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According to recent research from Mintel, consumers are becoming more adventurous with the cuisines that they cook at home. This is no surprise when you consider the exciting newcomers to the UK restaurant scene that have introduced food lovers to emerging cuisines, and broadened their horizons – and their palates.

A photo posted by Cabana (@cabanabrasil) on

So with new food trends constantly coming and going, which new flavours should we be watching out for on restaurant menus, and why?

The hunger for new food horizons

While the Mintel report predominantly relates to cook at home food, it does highlight the influence of emerging restaurant food trends and their driving forces on the wider consumer market. There is a growing interest in different ethnic foods here in the UK, with the real possibility that some fares could become as established as Chinese and Indian, which Mintel rightly describes as “firmly embedded in UK cuisine”

A photo posted by Dishoom (@dishoom) on

Our recent blog post on the sushi trend of 2016 highlights the opportunity for new cuisines to grow and develop in the UK market. And, according to research it’s the thorough acceptance of what were once viewed as ‘highly adventurous’ foods that could be paving the way for new consumer experimentation - Mintel found that Chinese and Indian food is eaten by 78% and 73% of people in the UK, which perhaps suggests they are now less likely to be viewed as an unusual dining choice. So which cuisines could be taking their place?

How travel influences the tastebuds

Backpackers and jetsetters alike are fuelling interest in international cuisines, seeking out the foods they’ve sampled on their travels when they arrive home. A third of those surveyed by Mintel stated that visiting a country would encourage them to try its cuisine at home. Looking at travel trends in relation to food trends both in store and in restaurants, Brazil and Morocco are highlighted as two countries that have seen increased growth in British visitors in recent years. As we’ve already discussed on our blog, the Brazilian food trend has exploded in popularity in the UK recently - and thanks to the 2016 Olympics, Brazilian-themed ventures like the barbecue chain Cabana may find tourists and sport spectators alike seeking out a taste of Brazil this year.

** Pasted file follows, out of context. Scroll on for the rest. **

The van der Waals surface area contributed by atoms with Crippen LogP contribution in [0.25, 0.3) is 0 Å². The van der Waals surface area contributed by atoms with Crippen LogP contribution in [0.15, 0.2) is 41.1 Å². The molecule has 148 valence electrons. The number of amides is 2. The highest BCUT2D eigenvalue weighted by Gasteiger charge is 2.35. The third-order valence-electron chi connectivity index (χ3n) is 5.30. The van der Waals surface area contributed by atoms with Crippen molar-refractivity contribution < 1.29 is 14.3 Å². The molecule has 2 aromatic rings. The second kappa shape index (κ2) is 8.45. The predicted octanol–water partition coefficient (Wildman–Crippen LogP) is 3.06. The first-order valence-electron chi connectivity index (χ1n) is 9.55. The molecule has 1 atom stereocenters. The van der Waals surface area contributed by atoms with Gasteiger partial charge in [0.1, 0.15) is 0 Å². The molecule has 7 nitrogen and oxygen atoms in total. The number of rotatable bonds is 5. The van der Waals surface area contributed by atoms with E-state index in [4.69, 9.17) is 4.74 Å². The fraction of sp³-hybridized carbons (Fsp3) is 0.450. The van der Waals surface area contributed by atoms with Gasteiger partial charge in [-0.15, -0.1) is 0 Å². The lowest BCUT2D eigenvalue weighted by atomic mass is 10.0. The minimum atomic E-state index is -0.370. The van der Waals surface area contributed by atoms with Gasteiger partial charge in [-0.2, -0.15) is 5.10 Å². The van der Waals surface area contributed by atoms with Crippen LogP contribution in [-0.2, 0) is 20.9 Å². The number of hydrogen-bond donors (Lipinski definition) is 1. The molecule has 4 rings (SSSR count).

A photo posted by Cabana (@cabanabrasil) on

Looking further at the connection between emerging cuisines and travel, Thailand and Other Asia saw the number of annual average British tourist visits grow by around 4% in the period 2009-2013. So where can the impact of these well-travelled palates be seen on our restaurant scene?

Shaking up the flavours of high street restaurants

According to Douglas Faughnan, Senior UK Food and Drink Analyst at Mintel, “The presence of emerging cuisine restaurants on the high street is growing while there is greater focus from retailers like M&S on expanding their ethnic offering. These trends are helping to bring the less established cuisines into the spotlight and out of the shadow of Chinese and Indian, which are firmly embedded in UK cuisine.” Cabana is just one of the restaurant chains that has benefitted from enthusiasm for experimentation with new cuisines. There were just six venues back in 2014 and now the brand boasts ten restaurants with one on the way in Southampton.

A photo posted by Turtle Bay (@turtlebayuk) on

It joins the likes of the more established Latin American-inspired restaurant Las Iguanas, which has over 40 restaurants in the UK, and relative newcomer Turtle Bay, a Caribbean restaurant and bar which was set up by one of the co-founders of Las Iguanas in 2010 and now has over 30 restaurants. Also rising fast is Thaikhun, a Thai street food concept with eight venues across England and Scotland.

Aside from offering more exotic cuisines at affordable price points, these brands all offer dining that leans more towards the informal.  With larger tables to accommodate groups as well as couples, cocktail menus and bright lights and Instagram-friendly décor, they’re well set up to cater to the 72% of British and American Millennials who are more likely to share pictures of food that is different or unique.

Do you agree that UK consumers are embracing more exotic cuisines in restaurants? Which emerging cuisines have you noticed are on the rise, and which do you think are here to stay? We’d love to hear your thoughts – leave us a comment below.


Lockhart Catering on 24 August 2016 2:56 AM

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